The superhero genre from a realism approach isn’t a new technique, but because of content, it is often hard to capture. Christopher Nolan changed the game with his rendition of Batman, but no other director has been able to hit that chord quite right since then.
James Mangold’s latest outing, “Logan,” realizes the humanity aspect of the character Wolverine in a way that maybe even Nolan was unable to do with Batman. This dark take on the X-Men mainstay uses an excellent script and vision by Mangold, coupled with a seasoned cast of veterans to truly bring these characters to life in one of the most engaging superhero tales every made.
“Logan” takes place in the near future where mutants are dangerously close to becoming extinct. James “Logan” Howlett (Hugh Jackman) is quickly deteriorating in health as a result of adamantium poisoning. While battling substance abuse, Logan is now spending his time as a hired driver and taking care of Professor Charles Xavier (Patrick Stewart) in an abandoned Mexican smelting plant just across the border. He is approached by Donald Pierce (Boyd Holbrook), who is on a search for a girl by the name of Laura (Dafne Keen).
Logan is soon tasked with protecting the girl as he and Xavier find themselves being pursued by Pierce. It becomes apparent that Laura is Logan’s daughter and as they search for safety, a bond among Logan, Laura and Xavier is created.
“Logan” thrives on simplicity. It doesn’t try to build an elaborate plot, only to be riddled with holes by the time its crescendo is reached. Though there are some questions left to be answered, Mangold has constructed a tight-knit script with thoughtful purpose and an original twist on the superhero genre.
The audience understands where “Logan” is going, but remains engaged for the entirety of its 2 hour journey. Even more impressive is Mangold’s ability to incorporate relevant current issues without it becoming overly political. This makes Jackman’s Logan that much more stoically heroic.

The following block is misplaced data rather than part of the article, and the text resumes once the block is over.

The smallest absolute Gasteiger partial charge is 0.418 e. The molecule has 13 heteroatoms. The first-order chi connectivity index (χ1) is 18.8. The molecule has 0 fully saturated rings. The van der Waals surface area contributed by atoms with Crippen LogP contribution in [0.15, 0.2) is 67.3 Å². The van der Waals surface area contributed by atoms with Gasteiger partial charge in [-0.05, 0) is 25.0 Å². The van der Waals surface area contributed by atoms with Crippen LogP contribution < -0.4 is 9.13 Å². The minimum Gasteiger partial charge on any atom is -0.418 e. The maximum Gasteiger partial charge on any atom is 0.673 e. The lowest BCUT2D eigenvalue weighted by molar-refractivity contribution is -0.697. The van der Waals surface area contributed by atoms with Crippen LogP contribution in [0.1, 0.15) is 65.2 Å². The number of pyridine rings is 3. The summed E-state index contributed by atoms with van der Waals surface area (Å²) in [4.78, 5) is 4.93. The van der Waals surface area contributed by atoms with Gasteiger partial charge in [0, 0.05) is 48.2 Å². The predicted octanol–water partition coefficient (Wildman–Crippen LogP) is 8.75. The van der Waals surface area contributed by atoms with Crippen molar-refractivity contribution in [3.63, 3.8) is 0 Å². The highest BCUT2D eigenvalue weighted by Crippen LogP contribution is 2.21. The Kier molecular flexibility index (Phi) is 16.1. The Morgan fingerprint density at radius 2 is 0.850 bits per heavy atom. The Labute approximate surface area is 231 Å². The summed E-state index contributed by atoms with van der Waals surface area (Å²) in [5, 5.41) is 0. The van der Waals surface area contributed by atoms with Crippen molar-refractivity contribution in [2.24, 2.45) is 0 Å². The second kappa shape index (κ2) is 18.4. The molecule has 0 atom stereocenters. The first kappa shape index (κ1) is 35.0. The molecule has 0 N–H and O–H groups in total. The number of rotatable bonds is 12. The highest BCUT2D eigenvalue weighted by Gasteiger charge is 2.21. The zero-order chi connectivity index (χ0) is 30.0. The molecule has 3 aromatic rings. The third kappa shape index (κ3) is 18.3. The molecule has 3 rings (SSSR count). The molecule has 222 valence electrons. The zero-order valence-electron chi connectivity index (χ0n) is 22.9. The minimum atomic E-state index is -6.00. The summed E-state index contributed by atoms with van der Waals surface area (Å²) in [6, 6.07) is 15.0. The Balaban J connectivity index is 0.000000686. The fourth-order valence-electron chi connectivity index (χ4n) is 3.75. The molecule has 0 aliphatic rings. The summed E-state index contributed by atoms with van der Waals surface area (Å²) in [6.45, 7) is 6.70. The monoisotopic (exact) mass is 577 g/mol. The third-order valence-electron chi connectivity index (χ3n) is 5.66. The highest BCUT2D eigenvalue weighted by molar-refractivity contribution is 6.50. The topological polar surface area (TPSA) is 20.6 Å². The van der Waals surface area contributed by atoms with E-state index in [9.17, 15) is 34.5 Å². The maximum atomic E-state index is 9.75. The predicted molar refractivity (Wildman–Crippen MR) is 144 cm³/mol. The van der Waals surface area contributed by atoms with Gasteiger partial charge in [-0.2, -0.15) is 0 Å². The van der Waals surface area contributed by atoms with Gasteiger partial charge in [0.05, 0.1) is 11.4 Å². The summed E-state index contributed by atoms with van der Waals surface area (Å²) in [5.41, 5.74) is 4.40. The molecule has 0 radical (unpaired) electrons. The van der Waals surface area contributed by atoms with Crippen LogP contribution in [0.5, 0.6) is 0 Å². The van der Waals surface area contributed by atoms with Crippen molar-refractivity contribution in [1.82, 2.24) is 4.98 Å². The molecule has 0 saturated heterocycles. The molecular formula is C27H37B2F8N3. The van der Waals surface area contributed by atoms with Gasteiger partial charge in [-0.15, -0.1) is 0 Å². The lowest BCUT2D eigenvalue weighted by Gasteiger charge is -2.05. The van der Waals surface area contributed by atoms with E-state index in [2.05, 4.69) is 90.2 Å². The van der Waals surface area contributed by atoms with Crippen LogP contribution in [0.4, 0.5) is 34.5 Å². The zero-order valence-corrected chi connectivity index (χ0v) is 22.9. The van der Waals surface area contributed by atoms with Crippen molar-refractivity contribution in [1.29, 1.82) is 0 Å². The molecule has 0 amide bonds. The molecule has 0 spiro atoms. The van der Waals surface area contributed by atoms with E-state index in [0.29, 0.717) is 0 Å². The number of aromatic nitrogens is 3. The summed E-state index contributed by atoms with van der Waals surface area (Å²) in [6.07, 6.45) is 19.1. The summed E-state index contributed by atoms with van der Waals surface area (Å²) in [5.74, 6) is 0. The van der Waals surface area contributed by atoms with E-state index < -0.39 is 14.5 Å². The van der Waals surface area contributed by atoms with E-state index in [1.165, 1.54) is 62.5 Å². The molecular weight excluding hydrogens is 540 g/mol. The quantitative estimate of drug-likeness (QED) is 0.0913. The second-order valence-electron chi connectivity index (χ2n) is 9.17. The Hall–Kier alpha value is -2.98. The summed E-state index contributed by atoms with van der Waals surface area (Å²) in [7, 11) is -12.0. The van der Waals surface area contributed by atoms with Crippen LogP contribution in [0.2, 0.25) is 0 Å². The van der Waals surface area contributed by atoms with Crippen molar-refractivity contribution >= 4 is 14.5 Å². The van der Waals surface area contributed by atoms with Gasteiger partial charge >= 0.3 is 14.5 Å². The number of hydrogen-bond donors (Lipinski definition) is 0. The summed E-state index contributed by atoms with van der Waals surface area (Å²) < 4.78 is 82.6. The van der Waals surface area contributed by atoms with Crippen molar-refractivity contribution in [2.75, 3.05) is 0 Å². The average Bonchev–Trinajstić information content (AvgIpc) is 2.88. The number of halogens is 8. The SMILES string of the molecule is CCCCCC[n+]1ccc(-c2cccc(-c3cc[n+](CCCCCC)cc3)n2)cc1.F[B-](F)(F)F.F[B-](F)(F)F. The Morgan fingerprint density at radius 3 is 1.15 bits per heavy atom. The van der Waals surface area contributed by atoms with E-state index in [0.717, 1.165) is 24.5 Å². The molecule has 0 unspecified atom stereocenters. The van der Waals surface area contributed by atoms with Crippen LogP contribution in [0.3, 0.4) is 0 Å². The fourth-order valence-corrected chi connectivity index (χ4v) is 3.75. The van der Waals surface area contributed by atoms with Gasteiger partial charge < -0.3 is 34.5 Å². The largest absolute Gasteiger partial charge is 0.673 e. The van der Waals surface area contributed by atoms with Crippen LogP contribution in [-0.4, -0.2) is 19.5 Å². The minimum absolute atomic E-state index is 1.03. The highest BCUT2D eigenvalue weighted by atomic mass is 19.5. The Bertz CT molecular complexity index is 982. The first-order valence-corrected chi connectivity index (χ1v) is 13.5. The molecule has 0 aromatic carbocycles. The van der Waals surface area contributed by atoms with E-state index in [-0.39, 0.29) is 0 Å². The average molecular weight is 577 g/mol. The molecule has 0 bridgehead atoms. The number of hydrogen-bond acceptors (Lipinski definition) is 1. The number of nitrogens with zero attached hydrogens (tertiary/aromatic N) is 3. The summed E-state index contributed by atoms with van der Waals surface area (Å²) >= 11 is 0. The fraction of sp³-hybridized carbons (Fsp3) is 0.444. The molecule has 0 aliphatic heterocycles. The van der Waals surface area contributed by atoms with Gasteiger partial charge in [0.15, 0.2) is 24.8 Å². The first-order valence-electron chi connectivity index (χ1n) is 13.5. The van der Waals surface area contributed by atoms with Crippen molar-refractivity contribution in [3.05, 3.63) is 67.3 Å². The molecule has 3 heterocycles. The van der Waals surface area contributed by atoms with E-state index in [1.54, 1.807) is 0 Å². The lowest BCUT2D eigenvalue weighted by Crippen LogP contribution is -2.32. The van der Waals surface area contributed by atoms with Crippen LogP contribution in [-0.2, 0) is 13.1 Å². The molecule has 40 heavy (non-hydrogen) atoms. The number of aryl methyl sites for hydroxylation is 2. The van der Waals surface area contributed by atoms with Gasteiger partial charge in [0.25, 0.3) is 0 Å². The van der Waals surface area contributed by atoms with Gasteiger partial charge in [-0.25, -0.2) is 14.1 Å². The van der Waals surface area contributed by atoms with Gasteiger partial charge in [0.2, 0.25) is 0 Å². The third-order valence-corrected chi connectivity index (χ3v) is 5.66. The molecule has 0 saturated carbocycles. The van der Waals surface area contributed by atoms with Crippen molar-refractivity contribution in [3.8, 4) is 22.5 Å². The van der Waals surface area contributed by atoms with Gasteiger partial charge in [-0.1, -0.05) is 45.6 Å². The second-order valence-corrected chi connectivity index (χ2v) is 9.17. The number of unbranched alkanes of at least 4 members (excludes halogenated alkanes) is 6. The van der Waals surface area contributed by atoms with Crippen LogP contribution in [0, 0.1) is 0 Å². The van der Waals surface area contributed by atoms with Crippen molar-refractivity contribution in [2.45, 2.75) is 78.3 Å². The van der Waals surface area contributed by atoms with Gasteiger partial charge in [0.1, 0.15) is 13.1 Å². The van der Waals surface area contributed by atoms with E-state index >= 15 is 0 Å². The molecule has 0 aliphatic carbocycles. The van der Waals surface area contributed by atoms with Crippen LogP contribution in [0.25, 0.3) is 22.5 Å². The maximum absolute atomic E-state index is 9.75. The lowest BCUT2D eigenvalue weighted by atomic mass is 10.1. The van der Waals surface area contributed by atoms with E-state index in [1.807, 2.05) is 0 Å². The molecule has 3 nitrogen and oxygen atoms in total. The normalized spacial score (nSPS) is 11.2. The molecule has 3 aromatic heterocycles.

Dare it be said that Jackman pulls off an award-winning performance in “Logan.” It is not likely that he will acknowledged come the end of the year, but if nothing else, he should be in the conversation. His portrayal of an embattled man, weary from many years of mutant power bearing, is subtlety extraordinary. Some of that is attributed to superb writing, but Jackman nails it.
The same can be said of Stewart’s Xavier. If it is true that these two actors have played these roles for the final time, they certainly put everything they had into these performances. Their on-screen chemistry is on point, and worthy of the emotional tribulations delivered to viewers.It would be a shame to not mention Keen’s performance as Laura. Few children can throw punches with the big boys and be nearly as effective. Keen does just that. It wouldn’t be surprising to see her land more big time roles as a result of her work here.
Though the film’s sound effects and soundtrack are above average at best, the limited use of visual effects displayed are top notch. The film prides itself on not over using green screens as many of its franchise predecessors have done. Never once, does it feel like what is being seen on screen was created in a visual laboratory. That is a refreshing experience in an era where everything is over-hyped with the latest CGI technology.
The film is extraordinarily violent, and the special effects to exhibit said violence is hauntingly real. Because it isn’t as amped up as many of the other action films that will come out this year, it won’t be recognized for its precise work. But it should be.
What honestly sets “Logan” apart from many of the other genre films is that it truly cares about how it looks. The color matches the tone of the film, which is somewhat drained of life. Mangold had a dark vision for the film, and though much of “Logan” takes place during the daytime, his camera still creates an aura of direness. It would be easy to compare Mangold’s directorial work here to that of Nolan’s in his Dark Knight trilogy. Though such a comparison isn’t completely off base, it does a disservice to the originality of Mangold’s work. Just as Jackman should be considered for awards at the end of the year, it wouldn’t be farfetched to put Mangold in the same conversation.
Although dark, and at times hard to handle emotionally, “Logan” is the perfect example of how to capitalize on a realistic approach to the superhero genre. Films like “Logan” have been presented in many ways, but never quite the way Mangold does here.
Through his simple, but effective plot, Mangold brings this drab tale of wolverine to life with the likes of Jackman and Stewart. His vision is one that will likely be mimicked by filmmakers for years to come, but “Logan” will be very hard to top.